what is the purpose or meaning of starry night by vincent van gogh
“I feel a tremendous need for religion, so I go outside at night to paint the stars”.
The sky, the stars and the moon are linked by a movement which gives us the impression that we are inside a swirl, and we feel a strong feeling of vertigo.
Van Gogh depicted the view at different times of the day and under various weather conditions, including sunrise, moonrise, sunshine-filled days, overcast days, windy days, and one day with rain. While the hospital staff did not allow Van Gogh to paint in his bedroom, he was able there to make sketches in ink or charcoal on paper; eventually, he would base newer variations on previous versions. The pictorial element uniting all of these paintings is the diagonal line coming in from the right depicting the low rolling hills of the Alpilles mountains. In fifteen of the twenty-one versions, cypress trees are visible beyond the far wall enclosing the wheat field. Van Gogh telescoped the view in six of these [ vague ] paintings, most notably in F717 Wheat Field with Cypresses and The Starry Night, bringing the trees closer to the picture plane. [ citation needed ]
F611 Mountainous Landscape Behind Saint-Rémy, Ny Carlsberg Glyptotek
Vincent van Gogh painted Starry Night in 1889 during his stay at the asylum of Saint-Paul-de-Mausole near Saint-Rémy-de-Provence. Van Gogh lived well in the hospital; he was allowed more freedoms than any of the other patients. If attended, he could leave the hospital grounds; he was allowed to paint, read, and withdraw into his own room. He was even given a studio. While he suffered from the occasional relapse into paranoia and fits – officially he had been diagnosed with epileptic fits – it seemed his mental health was recovering.
Unfortunately, he relapsed. He began to suffer hallucination and have thoughts of suicide as he plunged into depression. Accordingly, there was a tonal shift in his work. He returned to incorporating the darker colors from the beginning of his career and Starry Night is a wonderful example of that shift. Blue dominates the painting, blending hills into the sky. The little village lays at the base in the painting in browns, greys, and blues. Even though each building is clearly outlined in black, the yellow and white of the stars and the moon stand out against the sky, drawing the eyes to the sky. They are the big attention grabber of the painting.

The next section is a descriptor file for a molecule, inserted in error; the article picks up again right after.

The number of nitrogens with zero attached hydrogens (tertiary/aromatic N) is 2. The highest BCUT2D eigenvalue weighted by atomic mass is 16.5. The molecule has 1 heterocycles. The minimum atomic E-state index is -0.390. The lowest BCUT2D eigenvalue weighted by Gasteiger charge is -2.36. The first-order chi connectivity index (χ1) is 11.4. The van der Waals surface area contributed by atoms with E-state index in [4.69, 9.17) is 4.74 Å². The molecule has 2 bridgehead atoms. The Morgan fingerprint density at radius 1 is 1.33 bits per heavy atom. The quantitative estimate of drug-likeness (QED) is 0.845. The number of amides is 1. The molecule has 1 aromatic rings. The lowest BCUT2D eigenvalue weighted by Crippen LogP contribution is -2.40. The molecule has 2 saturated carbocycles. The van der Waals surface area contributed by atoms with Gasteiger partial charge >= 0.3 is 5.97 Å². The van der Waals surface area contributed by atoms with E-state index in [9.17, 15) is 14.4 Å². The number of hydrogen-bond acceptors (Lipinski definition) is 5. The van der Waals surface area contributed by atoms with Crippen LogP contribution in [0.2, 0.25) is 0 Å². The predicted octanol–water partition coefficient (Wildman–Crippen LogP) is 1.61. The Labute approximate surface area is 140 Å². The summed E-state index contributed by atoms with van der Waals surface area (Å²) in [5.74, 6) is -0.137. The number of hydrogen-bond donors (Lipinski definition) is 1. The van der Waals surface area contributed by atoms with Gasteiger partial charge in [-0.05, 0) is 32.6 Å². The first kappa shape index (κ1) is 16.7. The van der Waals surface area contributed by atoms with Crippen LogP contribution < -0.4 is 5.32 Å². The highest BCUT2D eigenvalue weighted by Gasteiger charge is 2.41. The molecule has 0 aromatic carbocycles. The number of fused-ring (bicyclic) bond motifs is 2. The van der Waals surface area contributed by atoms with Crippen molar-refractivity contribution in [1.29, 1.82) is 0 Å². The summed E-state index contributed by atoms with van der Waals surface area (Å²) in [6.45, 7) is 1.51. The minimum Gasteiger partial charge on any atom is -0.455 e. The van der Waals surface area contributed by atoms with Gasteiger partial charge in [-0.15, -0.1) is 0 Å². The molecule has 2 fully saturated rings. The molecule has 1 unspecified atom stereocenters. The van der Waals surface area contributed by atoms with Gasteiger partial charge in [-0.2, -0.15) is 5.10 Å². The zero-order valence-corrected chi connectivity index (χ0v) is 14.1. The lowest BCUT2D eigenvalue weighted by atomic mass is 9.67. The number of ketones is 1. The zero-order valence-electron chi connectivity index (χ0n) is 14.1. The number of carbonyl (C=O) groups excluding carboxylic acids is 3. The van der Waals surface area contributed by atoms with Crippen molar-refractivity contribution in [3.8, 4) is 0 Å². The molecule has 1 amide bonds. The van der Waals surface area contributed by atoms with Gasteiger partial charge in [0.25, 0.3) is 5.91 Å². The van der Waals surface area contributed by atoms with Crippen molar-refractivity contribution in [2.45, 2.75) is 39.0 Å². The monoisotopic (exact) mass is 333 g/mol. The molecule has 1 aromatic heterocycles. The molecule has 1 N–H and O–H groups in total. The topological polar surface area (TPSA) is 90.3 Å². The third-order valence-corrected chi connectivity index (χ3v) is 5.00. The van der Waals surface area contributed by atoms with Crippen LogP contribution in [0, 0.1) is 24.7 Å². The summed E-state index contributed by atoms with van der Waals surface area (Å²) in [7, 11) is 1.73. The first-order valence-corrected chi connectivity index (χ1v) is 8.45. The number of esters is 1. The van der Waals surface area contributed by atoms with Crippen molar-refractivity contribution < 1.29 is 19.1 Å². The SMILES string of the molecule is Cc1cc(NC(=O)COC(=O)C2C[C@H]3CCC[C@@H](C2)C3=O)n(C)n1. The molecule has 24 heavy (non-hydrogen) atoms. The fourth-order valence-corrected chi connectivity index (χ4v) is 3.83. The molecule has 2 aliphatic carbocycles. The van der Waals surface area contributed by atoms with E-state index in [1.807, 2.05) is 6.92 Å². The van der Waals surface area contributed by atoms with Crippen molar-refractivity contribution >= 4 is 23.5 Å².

Starry Night is one of the most recognized pieces of art in the world. It is absolutely everywhere, too. It can be seen on coffee, mugs, t-shirts, towels, magnets, etc. Honestly, it sometimes feels as if the painting’s fame has exceeded that of its creator. It is a magnificent piece of art. That Starry Night resonates with so many people is a testament to how its beauty is timeless and universal.
6) In his 2015 book, “Cosmographics,” Michael Benson contends that the inspiration behind the distinctive swirls in the sky of Van Gogh’s “Starry Night” is an 1845 drawing by astronomer William Parsons, Earl of Rosse, of the Whirlpool Galaxy.
2) Van Gogh painted the view from his east-facing window in the asylum 21 times. Although the series depicts various times of day and night and different weather conditions, all the works include the line of rolling hills in the distance. None show the bars on the window of his room.
In 1886, van Gogh moved to Paris, where he encountered the works of the Impressionists and Neo-Impressionists, and the Pointillist compositions of Georges Seurat. Inspired by these artistsвЂ™ harmonious matching of colors, shorter brushstrokes, and liberal use of paint, he brightened his own palette and loosened his brushwork, emphasizing the physical application of paint on the canvas. The style he developed in Paris and carried through to the end of his life became known as Post-Impressionism, a term encompassing works made by artists unified by their interest in expressing their emotional and psychological responses to the world through bold colors and expressive, often symbolic images. In a letter to his sister Willemien, touching upon the mind and temperament of artists, van Gogh once wrote that he was вЂњvery sensitive to color and its particular language, its effects of complementaries, contrasts, harmony.вЂќ 2
It was nature, and the people living closely to it, that first stirred van GoghвЂ™s artistic inclinations. In this he was not alone. Landscapes remained a popular subject in late-nineteenth-century art. Driven in part by their dissatisfaction with the modern city, many artists sought out places resembling earthly paradises, where they could observe nature firsthand, feeding its psychological and spiritual resonances into their work. Van Gogh was particularly taken with the peasants he saw working the countryside; his early compositions featured portraits of Dutch peasants and rural landscapes, rendered in dark, moody tones.